Online

My OkCupid Affair With A World Champion Magic: The Gathering Player

This story sounds mean. It’s about a girl judging a boy because he’s a nerd (like so many of us!) that she met on OkCupid. But that’s the point: Judging people on shallow stuff is human nature, and the magic and absurdity of online dating is how immediately and directly it throws that into relief. One person’s Magic is another person’s fingernail biting, and no profile in the world is deep enough to account for that.

Australian Editor’s Note: We disagree with the US author of this post, more: Alyssa Bereznak Just Reminded Us That Women Can Be Predators Online Too

Earlier this month, I came home drunk and made an OKCupid profile. What the hell, I thought. I’m busy, I’m single, and everybody’s doing it. Sure, I’d heard horror stories, but what was the worst that could happen?

Two weeks into my online dating experiment, OKCupid had broken me down. It was like the online equivalent to hanging out alone in a dark, date-rapey bar. Every time I signed on, I was hit by a barrage of creepy messages. “Dem gurl u so foine, iwud lik veru much for me nd u to be marry n procreate.” Or “your legs do look strong.” So when I saw an IM from a guy saying, “You should go out with me :)” I was relieved. He seemed normal. I gave him my name. “Google away,” I said. Then dinner was ready, and I signed off without remembering to do the same.

We met for a drink later that week. He was thin and tall, dressed in a hedge fund uniform with pale skin and pierced ears. We started talking about normal stuff — family, work, college. I told him my brother was a gamer. And then he casually mentioned that he played Magic: The Gathering when he was younger.

“Actually,” he paused. “I’m the world champion.”

I laughed. Oh that’s a funny joke! I thought. This guy is funny! But the earnest look on his face told me he wasn’t kidding.

I gulped my beer and thought about Magic, that strategic collectible card game involving wizards and spells and other detailed geekery. A long-forgotten fad, like pogs or something. But before I could dig deeper, we had to go. He had bought us tickets for a one-man show based on serial killer Jeffrey Dahmer’s life story. It was not a particularly romantic evening.

The next day I Googled my date and a wealth of information flowed into my browser. A Wikipedia page! Competition videos! Fanboy forums! This guy isn’t just some professional who dabbled in card games at a tender age. He’s widely revered in the game of Magic that he’s been immortalised in his own playing card.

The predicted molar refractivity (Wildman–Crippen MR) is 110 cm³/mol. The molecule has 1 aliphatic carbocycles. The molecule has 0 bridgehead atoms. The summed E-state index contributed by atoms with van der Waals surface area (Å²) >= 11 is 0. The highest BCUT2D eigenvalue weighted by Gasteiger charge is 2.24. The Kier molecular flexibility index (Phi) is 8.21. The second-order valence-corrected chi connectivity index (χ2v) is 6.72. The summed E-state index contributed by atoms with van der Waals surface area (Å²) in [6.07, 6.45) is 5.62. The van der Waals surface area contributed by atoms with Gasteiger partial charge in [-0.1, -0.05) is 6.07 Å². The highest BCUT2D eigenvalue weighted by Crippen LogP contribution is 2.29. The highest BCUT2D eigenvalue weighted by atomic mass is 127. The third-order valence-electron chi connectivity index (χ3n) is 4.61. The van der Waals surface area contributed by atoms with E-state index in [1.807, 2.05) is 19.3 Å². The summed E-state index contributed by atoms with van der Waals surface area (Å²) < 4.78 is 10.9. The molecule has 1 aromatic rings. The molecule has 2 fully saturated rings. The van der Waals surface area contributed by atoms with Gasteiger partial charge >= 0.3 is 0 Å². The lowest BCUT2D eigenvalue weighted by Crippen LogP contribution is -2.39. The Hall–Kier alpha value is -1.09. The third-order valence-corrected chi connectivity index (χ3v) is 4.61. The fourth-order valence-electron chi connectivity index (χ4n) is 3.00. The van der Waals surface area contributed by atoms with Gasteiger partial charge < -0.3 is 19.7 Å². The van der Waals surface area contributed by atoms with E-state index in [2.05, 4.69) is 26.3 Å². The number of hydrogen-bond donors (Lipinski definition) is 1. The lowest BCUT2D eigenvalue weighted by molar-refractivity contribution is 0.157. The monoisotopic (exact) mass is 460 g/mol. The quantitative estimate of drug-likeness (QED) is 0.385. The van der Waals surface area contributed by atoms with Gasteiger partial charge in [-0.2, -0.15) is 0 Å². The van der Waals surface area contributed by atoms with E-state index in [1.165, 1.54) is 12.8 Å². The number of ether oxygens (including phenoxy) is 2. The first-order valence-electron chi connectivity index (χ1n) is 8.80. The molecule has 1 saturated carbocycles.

Just like you’re obligated to mention you’re divorced or have a kid in your online profile, shouldn’t someone also be required to disclose any indisputably geeky world championship titles? But maybe it was a long time ago? We met for round two later that week.

At dinner I got straight down to it. Did he still play? “Yes.” Strike one. How often? “I’m preparing for a tournament this weekend.” Strike two. Who did he hang out with? “I’ve met all my best friends through Magic.” Strike three. I smiled and nodded and listened. Eventually I even felt a little bit bad that I didn’t know shit about the game. Here was a guy who had dedicated a good chunk of his life to mastering Magic, on a date with a girl who can barely play Solitaire. This is what happens, I thought, when you lie in your online profile. I was lured on a date thinking I’d met a normal finance guy, only to realise he was a champion dweeb in hedge funder’s clothing.

I later found out that he infiltrated his way into OKCupid dates with at least two other people I sort of know, including one of my co-workers. Mothers, warn your daughters! This could happen to you. You’ll think you’ve found a normal bearded guy with a job, only to end up sharing goat cheese with a world champion of nerds. Maybe I’m an OKCupid arsehole for calling it that way. Maybe I’m shallow for not being able to see past his world title. But if everyone stopped lying in their profiles, maybe there also wouldn’t be quite as many OKCupid horror stories to tell.

So what did I learn? Google the shit out of your next online date. Like, hardcore. Also, for all you world famous nerds out there: Don’t go after two Gawker Media employees and not expect to have a post written about you. We live for this kind of stuff.

Australian Editor’s Note: We disagree with the US author of this post, more: Alyssa Bereznak Just Reminded Us That Women Can Be Predators Online Too